There is a lot of history in Falvey Memorial Library, and not all of it is on the bookshelves! To commemorate Reunion 2013 Weekend, we asked several Villanova alumni to share a treasured memory or two of the campus Library and its resources.
My introduction to the many facets of Falvey Memorial Library began early in my freshman year. In those ancient times, security guards had not yet heard everything, and I had talked my way into a five minute stop in Mendel lot behind Falvey. I backed out of my parking spot and right into the Datsun of a librarian. My dad was able to convince the librarian to not file an insurance claim and had him obtain an estimate for the small damage to his left front bumper. Dad did not let me forget for four years that I caused one hundred dollars in damages to another car with my carelessness. No damage was incurred to my Mom’s 1972 Pontiac Grand Safari. My walking path to classes took me past this parking spot with the librarian’s car that never had the damage repaired.
The Library and its original building, in my student days referred to as the “Falvey Annex,” are wonderful examples of Villanova University’s traditional architecture. Too bad I did not have the opportunity to sop up its scholarly ambiance. My hours on campus not spent in the classroom or at band practice were spent in what was known as the “Reserve Room.” This was a room in the library’s basement in the right corner facing the train tracks. Its cinderblock walls were painted white and its windows were a fishbowl for any nursing faculty to peer in to double check that you were sitting in the seat that you had signed in.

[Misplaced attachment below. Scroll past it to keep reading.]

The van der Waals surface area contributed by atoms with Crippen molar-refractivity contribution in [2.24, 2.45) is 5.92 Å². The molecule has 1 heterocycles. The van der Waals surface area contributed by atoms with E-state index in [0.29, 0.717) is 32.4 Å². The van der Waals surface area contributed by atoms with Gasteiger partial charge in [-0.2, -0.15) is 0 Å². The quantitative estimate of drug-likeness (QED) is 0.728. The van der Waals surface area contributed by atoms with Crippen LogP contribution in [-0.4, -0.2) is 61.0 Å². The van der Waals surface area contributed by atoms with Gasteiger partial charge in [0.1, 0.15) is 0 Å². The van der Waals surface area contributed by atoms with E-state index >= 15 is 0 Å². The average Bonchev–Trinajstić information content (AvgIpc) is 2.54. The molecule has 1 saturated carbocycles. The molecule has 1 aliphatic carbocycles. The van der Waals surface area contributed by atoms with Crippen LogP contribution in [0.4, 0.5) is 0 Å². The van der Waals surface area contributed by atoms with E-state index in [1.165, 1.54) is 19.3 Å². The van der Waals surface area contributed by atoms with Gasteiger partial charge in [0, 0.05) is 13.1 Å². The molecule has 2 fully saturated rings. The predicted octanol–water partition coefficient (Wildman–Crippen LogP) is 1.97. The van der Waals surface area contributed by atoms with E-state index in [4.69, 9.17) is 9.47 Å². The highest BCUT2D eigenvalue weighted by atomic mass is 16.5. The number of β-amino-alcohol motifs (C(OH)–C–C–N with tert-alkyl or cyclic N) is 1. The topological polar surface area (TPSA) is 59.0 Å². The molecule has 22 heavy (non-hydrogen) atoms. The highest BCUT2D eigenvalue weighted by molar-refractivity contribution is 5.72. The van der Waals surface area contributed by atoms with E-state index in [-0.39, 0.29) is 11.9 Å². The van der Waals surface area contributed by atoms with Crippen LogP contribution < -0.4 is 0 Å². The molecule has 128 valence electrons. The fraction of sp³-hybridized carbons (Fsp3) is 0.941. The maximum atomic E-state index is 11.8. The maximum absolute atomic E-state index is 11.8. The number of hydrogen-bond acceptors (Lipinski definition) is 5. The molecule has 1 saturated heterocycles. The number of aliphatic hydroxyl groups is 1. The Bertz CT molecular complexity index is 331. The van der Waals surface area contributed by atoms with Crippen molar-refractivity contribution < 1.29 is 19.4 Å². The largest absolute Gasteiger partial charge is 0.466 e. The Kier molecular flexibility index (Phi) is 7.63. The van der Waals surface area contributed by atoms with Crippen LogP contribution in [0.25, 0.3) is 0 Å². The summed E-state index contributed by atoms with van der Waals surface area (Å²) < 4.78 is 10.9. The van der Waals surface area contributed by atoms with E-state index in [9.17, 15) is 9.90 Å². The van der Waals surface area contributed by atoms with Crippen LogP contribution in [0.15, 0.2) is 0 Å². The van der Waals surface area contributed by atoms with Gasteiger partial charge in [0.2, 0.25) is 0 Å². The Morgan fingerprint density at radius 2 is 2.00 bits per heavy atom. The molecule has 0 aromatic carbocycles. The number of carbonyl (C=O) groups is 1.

The purpose of the Reserve Room was to access journal articles that were chosen by the nursing faculty as part of the required curriculum reading. These articles were not part of the $300.00 per semester book purchase, and the articles could not be Xeroxed without a notary stamp from the Pope. There was one copy of said article for the entire nursing class to read, and it was to one’s advantage to employ Lord of the Flies behavior (too bad that wasn’t on the reading list, since I read it in grade school, which is what those cinderblock walls reminded me of, shout out to Saint Joan of Arc in Marlton, N.J.!). My fellow classmates, “C”, “D” and “R,” would team up to try to get one of the many assigned articles and then we would try to outline the article on separate paper before our time was up. If there was something you did not have the chance to read before a test, you would pray it was a red herring and not have twenty questions about it on the one hundred question test.
Outside of the “Reserve Room” was a pay phone with a dial (for a dime) and the pay-to-use typewriters. I will end my recollections here since I have used up my word allotment.
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